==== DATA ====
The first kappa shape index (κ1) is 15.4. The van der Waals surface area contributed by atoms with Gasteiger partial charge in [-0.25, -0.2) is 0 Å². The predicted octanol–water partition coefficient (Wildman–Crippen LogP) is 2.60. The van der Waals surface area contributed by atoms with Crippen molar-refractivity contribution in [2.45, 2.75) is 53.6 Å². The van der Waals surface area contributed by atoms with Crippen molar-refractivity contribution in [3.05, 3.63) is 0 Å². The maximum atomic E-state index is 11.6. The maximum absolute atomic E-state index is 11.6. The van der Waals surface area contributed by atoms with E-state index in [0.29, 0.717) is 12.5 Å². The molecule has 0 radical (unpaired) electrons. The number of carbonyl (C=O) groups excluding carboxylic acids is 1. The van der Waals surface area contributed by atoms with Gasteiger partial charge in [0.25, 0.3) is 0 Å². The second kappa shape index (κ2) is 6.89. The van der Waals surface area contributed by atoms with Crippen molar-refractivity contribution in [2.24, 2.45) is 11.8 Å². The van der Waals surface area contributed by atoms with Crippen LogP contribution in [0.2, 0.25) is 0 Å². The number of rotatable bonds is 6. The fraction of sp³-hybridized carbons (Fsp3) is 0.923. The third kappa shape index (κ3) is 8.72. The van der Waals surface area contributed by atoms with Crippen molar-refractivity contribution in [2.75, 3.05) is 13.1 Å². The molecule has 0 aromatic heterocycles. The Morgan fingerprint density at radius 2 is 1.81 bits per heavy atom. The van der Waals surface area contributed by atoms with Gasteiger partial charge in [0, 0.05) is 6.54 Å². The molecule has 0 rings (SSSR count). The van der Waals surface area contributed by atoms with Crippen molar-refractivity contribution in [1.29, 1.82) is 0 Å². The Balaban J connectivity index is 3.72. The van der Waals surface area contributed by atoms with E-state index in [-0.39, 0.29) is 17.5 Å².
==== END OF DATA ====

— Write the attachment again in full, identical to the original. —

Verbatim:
The first kappa shape index (κ1) is 15.4. The van der Waals surface area contributed by atoms with Gasteiger partial charge in [-0.25, -0.2) is 0 Å². The predicted octanol–water partition coefficient (Wildman–Crippen LogP) is 2.60. The van der Waals surface area contributed by atoms with Crippen molar-refractivity contribution in [2.45, 2.75) is 53.6 Å². The van der Waals surface area contributed by atoms with Crippen molar-refractivity contribution in [3.05, 3.63) is 0 Å². The maximum atomic E-state index is 11.6. The maximum absolute atomic E-state index is 11.6. The van der Waals surface area contributed by atoms with E-state index in [0.29, 0.717) is 12.5 Å². The molecule has 0 radical (unpaired) electrons. The number of carbonyl (C=O) groups excluding carboxylic acids is 1. The van der Waals surface area contributed by atoms with Gasteiger partial charge in [0.25, 0.3) is 0 Å². The second kappa shape index (κ2) is 6.89. The van der Waals surface area contributed by atoms with Crippen molar-refractivity contribution in [2.24, 2.45) is 11.8 Å². The van der Waals surface area contributed by atoms with Crippen LogP contribution in [0.2, 0.25) is 0 Å². The number of rotatable bonds is 6. The fraction of sp³-hybridized carbons (Fsp3) is 0.923. The third kappa shape index (κ3) is 8.72. The van der Waals surface area contributed by atoms with Crippen molar-refractivity contribution in [2.75, 3.05) is 13.1 Å². The molecule has 0 aromatic heterocycles. The Morgan fingerprint density at radius 2 is 1.81 bits per heavy atom. The van der Waals surface area contributed by atoms with Gasteiger partial charge in [0, 0.05) is 6.54 Å². The molecule has 0 rings (SSSR count). The van der Waals surface area contributed by atoms with Crippen molar-refractivity contribution in [1.29, 1.82) is 0 Å². The Balaban J connectivity index is 3.72. The van der Waals surface area contributed by atoms with E-state index in [-0.39, 0.29) is 17.5 Å².